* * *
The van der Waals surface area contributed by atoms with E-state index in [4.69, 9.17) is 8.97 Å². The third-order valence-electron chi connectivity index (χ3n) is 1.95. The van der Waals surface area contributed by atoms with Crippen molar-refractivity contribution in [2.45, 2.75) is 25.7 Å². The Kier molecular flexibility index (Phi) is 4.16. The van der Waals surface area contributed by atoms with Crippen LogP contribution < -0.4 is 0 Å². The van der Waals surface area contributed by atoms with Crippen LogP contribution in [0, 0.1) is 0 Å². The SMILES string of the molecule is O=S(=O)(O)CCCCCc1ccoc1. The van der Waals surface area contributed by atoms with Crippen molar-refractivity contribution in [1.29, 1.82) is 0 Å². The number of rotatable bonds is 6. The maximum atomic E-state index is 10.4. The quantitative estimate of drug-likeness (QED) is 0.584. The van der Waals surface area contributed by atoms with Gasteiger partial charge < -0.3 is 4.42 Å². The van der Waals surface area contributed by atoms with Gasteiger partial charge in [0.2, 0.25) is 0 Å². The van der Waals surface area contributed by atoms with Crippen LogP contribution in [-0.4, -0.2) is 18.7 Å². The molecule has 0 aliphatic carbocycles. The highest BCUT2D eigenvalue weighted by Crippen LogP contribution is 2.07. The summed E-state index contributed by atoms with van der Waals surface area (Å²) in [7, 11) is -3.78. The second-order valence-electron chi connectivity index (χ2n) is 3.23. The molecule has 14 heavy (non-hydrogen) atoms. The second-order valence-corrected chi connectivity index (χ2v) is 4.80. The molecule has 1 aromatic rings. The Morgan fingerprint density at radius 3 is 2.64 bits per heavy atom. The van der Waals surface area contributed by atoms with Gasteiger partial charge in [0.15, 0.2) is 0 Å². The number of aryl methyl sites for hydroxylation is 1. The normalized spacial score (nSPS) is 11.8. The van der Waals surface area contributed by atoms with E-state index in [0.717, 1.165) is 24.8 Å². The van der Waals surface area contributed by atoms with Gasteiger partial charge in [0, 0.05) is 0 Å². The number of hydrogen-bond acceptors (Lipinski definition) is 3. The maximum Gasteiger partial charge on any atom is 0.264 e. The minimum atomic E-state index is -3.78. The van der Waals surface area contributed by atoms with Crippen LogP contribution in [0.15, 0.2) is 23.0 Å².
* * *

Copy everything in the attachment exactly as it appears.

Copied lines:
The van der Waals surface area contributed by atoms with E-state index in [4.69, 9.17) is 8.97 Å². The third-order valence-electron chi connectivity index (χ3n) is 1.95. The van der Waals surface area contributed by atoms with Crippen molar-refractivity contribution in [2.45, 2.75) is 25.7 Å². The Kier molecular flexibility index (Phi) is 4.16. The van der Waals surface area contributed by atoms with Crippen LogP contribution < -0.4 is 0 Å². The van der Waals surface area contributed by atoms with Crippen LogP contribution in [0, 0.1) is 0 Å². The SMILES string of the molecule is O=S(=O)(O)CCCCCc1ccoc1. The van der Waals surface area contributed by atoms with Crippen molar-refractivity contribution in [1.29, 1.82) is 0 Å². The number of rotatable bonds is 6. The maximum atomic E-state index is 10.4. The quantitative estimate of drug-likeness (QED) is 0.584. The van der Waals surface area contributed by atoms with Gasteiger partial charge < -0.3 is 4.42 Å². The van der Waals surface area contributed by atoms with Gasteiger partial charge in [0.2, 0.25) is 0 Å². The van der Waals surface area contributed by atoms with Crippen LogP contribution in [-0.4, -0.2) is 18.7 Å². The molecule has 0 aliphatic carbocycles. The highest BCUT2D eigenvalue weighted by Crippen LogP contribution is 2.07. The summed E-state index contributed by atoms with van der Waals surface area (Å²) in [7, 11) is -3.78. The second-order valence-electron chi connectivity index (χ2n) is 3.23. The molecule has 14 heavy (non-hydrogen) atoms. The second-order valence-corrected chi connectivity index (χ2v) is 4.80. The molecule has 1 aromatic rings. The Morgan fingerprint density at radius 3 is 2.64 bits per heavy atom. The van der Waals surface area contributed by atoms with Gasteiger partial charge in [0.15, 0.2) is 0 Å². The number of aryl methyl sites for hydroxylation is 1. The normalized spacial score (nSPS) is 11.8. The van der Waals surface area contributed by atoms with E-state index in [0.717, 1.165) is 24.8 Å². The van der Waals surface area contributed by atoms with Gasteiger partial charge in [0, 0.05) is 0 Å². The number of hydrogen-bond acceptors (Lipinski definition) is 3. The maximum Gasteiger partial charge on any atom is 0.264 e. The minimum atomic E-state index is -3.78. The van der Waals surface area contributed by atoms with Crippen LogP contribution in [0.15, 0.2) is 23.0 Å².